Video of Man Attacking and Killing Wildlife in Queens Leads to Arrest by ASPCAHeinous act was recorded by suspect and posted online; Case highlights need for stronger laws to protect wild animals
NEW YORK—The ASPCA® (The American Society for the Prevention of Cruelty to Animals®) today announced the arrest of Jordan Heuer for attacking, injuring and causing the death of an opossum inside Peck Park in Fresh Meadows, Queens.
The investigation of this case began after complaints about an online video depicting an opossum being struck repeatedly by the suspect and his accomplices were received by People for the Ethical Treatment of Animals (PETA). PETA submitted this information to the ASPCA’s Legal Advocacy and Humane Law Enforcement departments, which launched a criminal investigation in September 2012.
Heuer, 18, was arrested by ASPCA Humane Law Enforcement agents on Monday, December 3. He was charged with one count of misdemeanor animal cruelty. If convicted, he faces up to one year in jail and/or a $1,000 fine. Heuer’s court date is scheduled for January 10, 2013. Additional arrests in this case are possible.
“This is a disturbing case of violent abuse in which the suspect went out of his way to not only inflict pain on a helpless animal victim by smashing it repeatedly on its head with a rock, but to also record and post the brutal event on the Internet,” said Stacy Wolf, vice president and chief counsel of the ASPCA’s Humane Law Enforcement and Legal Advocacy departments. “Despite the extreme depravity of the acts resulting in the opossum’s death, this is still only a misdemeanor offense in New York. This is precisely the sort of case that supports making the more callous acts that cause serious injury or death to wild animals into felony offenses.”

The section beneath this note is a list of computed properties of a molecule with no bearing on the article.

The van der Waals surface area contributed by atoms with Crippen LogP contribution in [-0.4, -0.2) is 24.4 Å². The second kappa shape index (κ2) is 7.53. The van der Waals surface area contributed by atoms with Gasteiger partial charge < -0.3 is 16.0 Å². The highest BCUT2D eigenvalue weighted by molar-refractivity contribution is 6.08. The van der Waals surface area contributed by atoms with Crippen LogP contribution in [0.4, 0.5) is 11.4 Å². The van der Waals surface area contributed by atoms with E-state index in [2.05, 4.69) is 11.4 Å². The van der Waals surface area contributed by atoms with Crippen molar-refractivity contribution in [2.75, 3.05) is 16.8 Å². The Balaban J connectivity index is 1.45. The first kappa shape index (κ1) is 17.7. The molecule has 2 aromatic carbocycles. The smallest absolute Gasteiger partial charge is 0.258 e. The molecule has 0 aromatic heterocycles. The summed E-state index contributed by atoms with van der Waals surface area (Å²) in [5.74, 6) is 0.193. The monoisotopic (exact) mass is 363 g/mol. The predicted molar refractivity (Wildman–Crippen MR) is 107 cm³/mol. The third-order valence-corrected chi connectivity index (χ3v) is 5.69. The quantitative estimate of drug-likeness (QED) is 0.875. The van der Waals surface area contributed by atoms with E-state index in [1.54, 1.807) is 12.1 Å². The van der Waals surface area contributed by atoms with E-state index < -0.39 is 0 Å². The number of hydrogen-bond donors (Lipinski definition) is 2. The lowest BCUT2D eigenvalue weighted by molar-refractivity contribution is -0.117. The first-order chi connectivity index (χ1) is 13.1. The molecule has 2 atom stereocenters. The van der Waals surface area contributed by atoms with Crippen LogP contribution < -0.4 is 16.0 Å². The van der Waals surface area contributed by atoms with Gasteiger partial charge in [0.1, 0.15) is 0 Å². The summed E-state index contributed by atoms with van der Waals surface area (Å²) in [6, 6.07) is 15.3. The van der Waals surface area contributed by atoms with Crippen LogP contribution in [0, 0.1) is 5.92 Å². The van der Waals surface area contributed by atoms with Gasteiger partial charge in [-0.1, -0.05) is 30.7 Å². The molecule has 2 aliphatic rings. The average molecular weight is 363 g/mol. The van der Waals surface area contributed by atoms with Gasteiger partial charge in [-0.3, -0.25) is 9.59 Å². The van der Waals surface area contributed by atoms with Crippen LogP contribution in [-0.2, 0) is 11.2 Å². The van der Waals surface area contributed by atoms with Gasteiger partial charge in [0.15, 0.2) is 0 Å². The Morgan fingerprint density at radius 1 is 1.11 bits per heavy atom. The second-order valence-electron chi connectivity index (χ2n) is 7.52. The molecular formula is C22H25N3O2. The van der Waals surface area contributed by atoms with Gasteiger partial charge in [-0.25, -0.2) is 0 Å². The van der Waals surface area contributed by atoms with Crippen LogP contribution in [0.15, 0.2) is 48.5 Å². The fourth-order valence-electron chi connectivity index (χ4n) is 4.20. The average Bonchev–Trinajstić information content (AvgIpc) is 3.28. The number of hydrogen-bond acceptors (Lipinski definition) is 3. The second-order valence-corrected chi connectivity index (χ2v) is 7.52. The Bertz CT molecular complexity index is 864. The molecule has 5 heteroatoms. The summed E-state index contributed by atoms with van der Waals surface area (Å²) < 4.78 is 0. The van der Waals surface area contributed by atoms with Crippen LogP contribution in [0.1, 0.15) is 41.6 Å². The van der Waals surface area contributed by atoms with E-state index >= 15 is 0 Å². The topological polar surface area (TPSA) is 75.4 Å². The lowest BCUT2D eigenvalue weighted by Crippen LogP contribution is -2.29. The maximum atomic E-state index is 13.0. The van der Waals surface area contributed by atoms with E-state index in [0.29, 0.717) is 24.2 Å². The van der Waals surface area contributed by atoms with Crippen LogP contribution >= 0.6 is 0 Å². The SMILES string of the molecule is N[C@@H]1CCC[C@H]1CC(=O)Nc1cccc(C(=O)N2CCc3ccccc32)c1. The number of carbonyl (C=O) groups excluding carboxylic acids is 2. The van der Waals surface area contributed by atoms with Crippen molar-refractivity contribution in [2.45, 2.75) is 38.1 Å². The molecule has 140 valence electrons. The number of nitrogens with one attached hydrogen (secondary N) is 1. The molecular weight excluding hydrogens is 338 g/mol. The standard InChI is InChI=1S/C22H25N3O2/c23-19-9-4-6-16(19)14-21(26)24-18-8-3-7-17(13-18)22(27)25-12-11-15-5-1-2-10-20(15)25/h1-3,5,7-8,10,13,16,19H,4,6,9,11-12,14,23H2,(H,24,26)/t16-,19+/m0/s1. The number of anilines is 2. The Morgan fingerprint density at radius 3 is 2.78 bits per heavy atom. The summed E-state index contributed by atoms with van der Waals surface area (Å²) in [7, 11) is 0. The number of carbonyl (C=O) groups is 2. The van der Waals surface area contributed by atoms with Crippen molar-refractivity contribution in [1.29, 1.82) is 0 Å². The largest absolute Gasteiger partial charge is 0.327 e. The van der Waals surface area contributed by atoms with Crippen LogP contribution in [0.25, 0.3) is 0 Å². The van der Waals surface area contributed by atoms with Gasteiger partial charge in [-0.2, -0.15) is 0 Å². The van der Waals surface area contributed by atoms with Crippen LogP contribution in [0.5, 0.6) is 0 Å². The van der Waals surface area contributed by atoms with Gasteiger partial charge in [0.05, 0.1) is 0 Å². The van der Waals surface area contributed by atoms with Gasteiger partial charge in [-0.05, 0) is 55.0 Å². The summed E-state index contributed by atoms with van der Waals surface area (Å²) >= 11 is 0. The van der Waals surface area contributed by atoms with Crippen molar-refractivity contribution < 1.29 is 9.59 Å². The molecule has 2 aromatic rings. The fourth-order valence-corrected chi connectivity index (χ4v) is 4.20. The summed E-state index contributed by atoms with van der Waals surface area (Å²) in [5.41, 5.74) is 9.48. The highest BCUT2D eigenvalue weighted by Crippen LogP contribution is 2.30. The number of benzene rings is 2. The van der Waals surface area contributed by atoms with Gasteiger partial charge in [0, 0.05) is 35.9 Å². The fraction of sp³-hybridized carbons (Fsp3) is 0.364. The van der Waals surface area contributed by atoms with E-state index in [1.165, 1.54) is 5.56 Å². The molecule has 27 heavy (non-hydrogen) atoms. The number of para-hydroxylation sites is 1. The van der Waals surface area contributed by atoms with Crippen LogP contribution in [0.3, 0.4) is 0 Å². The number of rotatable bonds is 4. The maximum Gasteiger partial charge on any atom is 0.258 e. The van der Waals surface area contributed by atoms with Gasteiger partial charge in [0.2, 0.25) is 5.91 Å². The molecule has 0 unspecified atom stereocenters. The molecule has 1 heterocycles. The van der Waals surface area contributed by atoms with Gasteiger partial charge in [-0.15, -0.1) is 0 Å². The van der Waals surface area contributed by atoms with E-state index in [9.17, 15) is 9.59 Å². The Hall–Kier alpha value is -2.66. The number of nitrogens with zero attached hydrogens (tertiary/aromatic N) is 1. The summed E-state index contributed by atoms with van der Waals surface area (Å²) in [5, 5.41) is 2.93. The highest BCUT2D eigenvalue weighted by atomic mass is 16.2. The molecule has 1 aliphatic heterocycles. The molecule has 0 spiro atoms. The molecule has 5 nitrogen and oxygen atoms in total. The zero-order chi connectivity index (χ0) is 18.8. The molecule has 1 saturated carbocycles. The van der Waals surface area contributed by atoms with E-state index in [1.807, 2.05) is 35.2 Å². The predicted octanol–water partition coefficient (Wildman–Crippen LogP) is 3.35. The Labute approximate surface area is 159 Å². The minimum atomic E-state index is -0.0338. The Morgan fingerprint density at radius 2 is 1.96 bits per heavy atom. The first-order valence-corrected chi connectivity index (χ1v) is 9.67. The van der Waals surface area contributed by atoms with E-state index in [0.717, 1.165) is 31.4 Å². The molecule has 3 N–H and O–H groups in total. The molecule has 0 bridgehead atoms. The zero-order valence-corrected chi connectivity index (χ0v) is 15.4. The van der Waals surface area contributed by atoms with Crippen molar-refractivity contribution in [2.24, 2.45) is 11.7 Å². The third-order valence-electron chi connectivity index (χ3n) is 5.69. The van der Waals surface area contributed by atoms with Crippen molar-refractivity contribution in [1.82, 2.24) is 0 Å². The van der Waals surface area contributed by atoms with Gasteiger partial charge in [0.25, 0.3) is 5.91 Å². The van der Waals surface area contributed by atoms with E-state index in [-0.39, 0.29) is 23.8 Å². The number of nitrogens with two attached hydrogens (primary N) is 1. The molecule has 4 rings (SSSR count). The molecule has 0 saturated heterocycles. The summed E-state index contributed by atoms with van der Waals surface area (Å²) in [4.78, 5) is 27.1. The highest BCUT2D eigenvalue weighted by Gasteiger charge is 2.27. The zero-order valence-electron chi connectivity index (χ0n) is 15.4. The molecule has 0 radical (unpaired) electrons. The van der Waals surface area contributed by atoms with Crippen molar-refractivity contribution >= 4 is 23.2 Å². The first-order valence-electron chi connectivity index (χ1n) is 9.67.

Under current New York law, felony animal cruelty charges can only be brought in cases involving companion animals. Such charges carry a penalty of up to two years in jail and/or a $5,000 fine.
“This case demonstrates a clear need to expand state felony animal cruelty laws to cover wild animals,” added Bill Ketzer, senior director of ASPCA Government Relations for the Northeast region. “We will continue to work with legislators on this very important initiative to help shape laws to cover these types of especially heinous acts, regardless of whether the animal victim is a pet or a wild animal.”
This is the latest case of wildlife abuse in New York state. In October 2012, a duck was discovered on Long Island with an arrow protruding from its neck; in June 2010, two teenagers were arrested in Suffolk County after they set fire to a turtle while it was still alive and then killed it by stabbing it through its shell with a metal pole.
To report animal cruelty in New York City, the ASPCA encourages the public to contact its Humane Law Enforcement department at 877-THE-ASPCA (843-2772) or [email protected]. For crimes in progress, individuals should call 911. Outside of New York City, individuals should contact their local humane organization or police department.